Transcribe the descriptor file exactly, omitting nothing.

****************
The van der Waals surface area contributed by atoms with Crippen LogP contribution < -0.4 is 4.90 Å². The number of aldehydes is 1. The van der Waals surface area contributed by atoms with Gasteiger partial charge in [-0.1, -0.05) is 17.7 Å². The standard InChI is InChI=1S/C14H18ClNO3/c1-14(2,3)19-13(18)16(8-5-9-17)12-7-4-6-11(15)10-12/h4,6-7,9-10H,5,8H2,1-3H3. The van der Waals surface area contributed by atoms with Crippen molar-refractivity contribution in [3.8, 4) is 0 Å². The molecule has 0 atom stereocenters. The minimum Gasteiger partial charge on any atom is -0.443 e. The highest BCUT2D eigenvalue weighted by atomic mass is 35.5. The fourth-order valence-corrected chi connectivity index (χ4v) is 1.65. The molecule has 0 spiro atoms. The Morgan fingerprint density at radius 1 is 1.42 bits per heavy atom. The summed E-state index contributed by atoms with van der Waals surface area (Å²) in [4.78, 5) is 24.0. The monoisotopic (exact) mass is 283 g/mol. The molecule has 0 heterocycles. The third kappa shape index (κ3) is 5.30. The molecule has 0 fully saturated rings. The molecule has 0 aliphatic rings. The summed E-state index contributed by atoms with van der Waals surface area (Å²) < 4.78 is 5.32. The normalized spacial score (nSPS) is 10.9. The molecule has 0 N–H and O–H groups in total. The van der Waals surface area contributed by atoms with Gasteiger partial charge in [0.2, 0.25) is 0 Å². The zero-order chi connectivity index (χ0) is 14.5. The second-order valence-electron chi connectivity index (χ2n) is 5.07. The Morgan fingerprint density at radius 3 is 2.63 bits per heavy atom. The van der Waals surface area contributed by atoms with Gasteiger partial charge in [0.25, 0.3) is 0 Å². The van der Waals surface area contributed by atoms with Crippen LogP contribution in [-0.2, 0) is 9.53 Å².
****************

The van der Waals surface area contributed by atoms with Crippen LogP contribution < -0.4 is 4.90 Å². The number of aldehydes is 1. The van der Waals surface area contributed by atoms with Gasteiger partial charge in [-0.1, -0.05) is 17.7 Å². The standard InChI is InChI=1S/C14H18ClNO3/c1-14(2,3)19-13(18)16(8-5-9-17)12-7-4-6-11(15)10-12/h4,6-7,9-10H,5,8H2,1-3H3. The van der Waals surface area contributed by atoms with Crippen molar-refractivity contribution in [3.8, 4) is 0 Å². The molecule has 0 atom stereocenters. The minimum Gasteiger partial charge on any atom is -0.443 e. The highest BCUT2D eigenvalue weighted by atomic mass is 35.5. The fourth-order valence-corrected chi connectivity index (χ4v) is 1.65. The molecule has 0 spiro atoms. The Morgan fingerprint density at radius 1 is 1.42 bits per heavy atom. The summed E-state index contributed by atoms with van der Waals surface area (Å²) in [4.78, 5) is 24.0. The monoisotopic (exact) mass is 283 g/mol. The molecule has 0 heterocycles. The third kappa shape index (κ3) is 5.30. The molecule has 0 fully saturated rings. The molecule has 0 aliphatic rings. The summed E-state index contributed by atoms with van der Waals surface area (Å²) < 4.78 is 5.32. The normalized spacial score (nSPS) is 10.9. The molecule has 0 N–H and O–H groups in total. The van der Waals surface area contributed by atoms with Gasteiger partial charge in [0.2, 0.25) is 0 Å². The zero-order chi connectivity index (χ0) is 14.5. The second-order valence-electron chi connectivity index (χ2n) is 5.07. The Morgan fingerprint density at radius 3 is 2.63 bits per heavy atom. The van der Waals surface area contributed by atoms with Gasteiger partial charge in [0.25, 0.3) is 0 Å². The van der Waals surface area contributed by atoms with Crippen LogP contribution in [-0.2, 0) is 9.53 Å².